Gecko SMS and many other applications are dependent on knowing the location of the phone they are running on. The usual way for a device to get its location is using GPS, Global Positioning System, but this can be slow, use a lot of battery, and is sometimes totally unavailable; especially indoors.

But Gecko SMS for Android phones works really well even when GPS is turned off or not available. How is this possible?

The answer is "network location", which is a method based on either the mobile or WLAN networks that the phone can detect. Basically each cell (i.e. tower, base station) in a network has a unique ID*, so it is possible to build a list of all the IDs and their coordinates. Mobile phones are always connected to some network cell**, so to get the location or the phone, one can look it up from this list based on the current cell ID.

The tricky part is getting a list of all the mobile network and WLAN cells in the world, with their coordinates. Mobile operators do not usually publish the locations of their towers, and there is no central list for wireless network routers either. This means that someone must physically go to all possible places and record the IDs using some kind of a device. This is where big companies have great advantage, and for example Google has two major ways for doing this. The first one is by crowd sourcing: Everyone that uses Google Maps on a mobile phone with GPS enabled is also feeding back network data to Google. This is quite brilliant and works well: the phone needs to contact Google servers to get the maps, so there is little overhead for also gathering the network data. It also means that for Google Maps, network location is really reliable in all the areas where they have active users. The second method that Google uses is data collection by their Street View cars that drive around many countries. In Europe, there was some controversy about this as the cars accidentally collected a bit more data from the WLAN networks than just network IDs.

Such a list of ids and locations for each cell in the world is too big to be stored in a phone, and needs to be constantly updated, so the full data is stored on servers. The phone uses normal mobile internet connection to get the relevant locations from the server when it needs them, and stores these for later use.

This whole solution from Google is built into the Android platform, so all Gecko SMS needs to do is use the provided APIs and it can almost always get a location to work with. Pretty neat!

Also other new smartphone platforms have similar functionality built-in, but this has not always been the case. Last year when we built a prototype of Gecko SMS for the older S60 Symbian platform, we had to deal with the cell ID lookups and related database queries in our own code. Simple HTTP requests, but nevertheless tedious to get right especially when network connections and location tables are not 100% reliable.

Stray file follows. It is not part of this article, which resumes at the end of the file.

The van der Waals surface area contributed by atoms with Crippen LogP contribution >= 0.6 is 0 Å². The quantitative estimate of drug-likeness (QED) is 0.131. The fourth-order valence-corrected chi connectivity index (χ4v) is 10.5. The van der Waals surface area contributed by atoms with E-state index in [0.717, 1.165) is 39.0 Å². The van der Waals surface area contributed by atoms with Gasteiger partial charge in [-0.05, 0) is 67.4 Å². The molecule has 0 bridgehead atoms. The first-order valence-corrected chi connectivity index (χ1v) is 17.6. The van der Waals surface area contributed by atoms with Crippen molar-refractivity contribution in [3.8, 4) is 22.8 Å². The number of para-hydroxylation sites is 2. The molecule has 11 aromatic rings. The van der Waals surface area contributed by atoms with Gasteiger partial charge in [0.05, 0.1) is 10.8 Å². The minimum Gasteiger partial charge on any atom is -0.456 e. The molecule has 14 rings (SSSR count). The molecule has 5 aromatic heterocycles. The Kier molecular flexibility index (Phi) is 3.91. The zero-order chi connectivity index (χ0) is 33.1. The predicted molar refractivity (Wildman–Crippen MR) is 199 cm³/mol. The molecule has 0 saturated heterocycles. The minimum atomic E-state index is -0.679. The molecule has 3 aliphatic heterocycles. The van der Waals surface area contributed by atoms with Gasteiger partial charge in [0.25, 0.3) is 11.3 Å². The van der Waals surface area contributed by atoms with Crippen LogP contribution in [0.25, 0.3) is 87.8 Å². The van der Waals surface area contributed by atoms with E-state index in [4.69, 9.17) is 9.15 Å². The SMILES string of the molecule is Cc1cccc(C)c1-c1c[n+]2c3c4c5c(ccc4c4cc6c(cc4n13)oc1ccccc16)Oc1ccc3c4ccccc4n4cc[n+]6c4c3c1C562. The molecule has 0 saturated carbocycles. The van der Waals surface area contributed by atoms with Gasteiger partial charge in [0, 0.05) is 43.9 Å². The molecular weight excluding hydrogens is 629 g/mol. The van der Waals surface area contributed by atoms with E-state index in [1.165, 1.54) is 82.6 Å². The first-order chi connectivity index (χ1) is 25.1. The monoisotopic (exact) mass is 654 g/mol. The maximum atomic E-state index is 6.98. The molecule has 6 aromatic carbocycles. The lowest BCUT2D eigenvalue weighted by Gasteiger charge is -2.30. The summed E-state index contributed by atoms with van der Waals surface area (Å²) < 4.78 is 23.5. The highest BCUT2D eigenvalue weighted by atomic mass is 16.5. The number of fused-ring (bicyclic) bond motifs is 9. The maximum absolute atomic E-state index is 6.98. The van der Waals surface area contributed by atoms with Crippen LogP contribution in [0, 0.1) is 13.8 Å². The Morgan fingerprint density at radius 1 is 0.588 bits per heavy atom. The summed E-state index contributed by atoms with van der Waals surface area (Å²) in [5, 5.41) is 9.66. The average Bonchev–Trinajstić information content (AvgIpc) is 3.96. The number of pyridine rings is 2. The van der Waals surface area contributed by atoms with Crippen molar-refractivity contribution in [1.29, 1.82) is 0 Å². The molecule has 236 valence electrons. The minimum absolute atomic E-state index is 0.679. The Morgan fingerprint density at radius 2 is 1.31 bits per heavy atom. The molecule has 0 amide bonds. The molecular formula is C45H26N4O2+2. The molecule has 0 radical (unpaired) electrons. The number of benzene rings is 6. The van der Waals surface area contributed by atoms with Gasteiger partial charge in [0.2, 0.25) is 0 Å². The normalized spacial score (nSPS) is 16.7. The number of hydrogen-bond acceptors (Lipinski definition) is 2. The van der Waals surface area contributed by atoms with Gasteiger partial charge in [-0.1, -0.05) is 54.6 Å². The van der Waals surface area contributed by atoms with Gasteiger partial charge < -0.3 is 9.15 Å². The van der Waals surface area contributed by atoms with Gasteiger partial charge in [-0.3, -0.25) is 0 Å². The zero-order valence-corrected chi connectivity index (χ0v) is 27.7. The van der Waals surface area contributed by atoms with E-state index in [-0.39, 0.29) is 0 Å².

Network cell IDs are not a foolproof way of getting a location. As networks change, there is a chance that the list of locations for the cells is outdated. I noticed this first hand a few months ago when I moved house: my WLAN router had physically moved, but still had the same ID as before. Thus at my new place, all my test phones were giving the location to my old place. This continued until I renamed the WLAN, so Google picked up the change. These kinds of incidents however are rare enough that it basically "just works".

Another limitation is that especially for GSM networks, a single network cell covers a wide area, so the location defined by it is quite inexact. GSM cell location is accurate to about 200-3000 meters, whereas WLAN and WCDMA (3G) cells can provide an accuracy of 50 meters or even less. This inaccuracy is something that has to be handled on the application level. In the case of Gecko SMS, the application learns the users choices and can automatically single out the exactly correct landmark even from inexact location information.


Google Maps and Gecko SMS show current position with a large circle to indicate that the location is inexact, in these examples detected from a mobile network cell ID.



*) That was a bit simplified: For GSM/3G networks this ID contains Mobile Country Code, Mobile Network Code, Location Area Code, and Cell ID. For CDMA it is System Identification number, Network Identification number, and Base Station ID (SID, NID & BID). For WLAN networks it is the MAC address and network identifier (SSID).

**) If the phone is not not in airplane/offline mode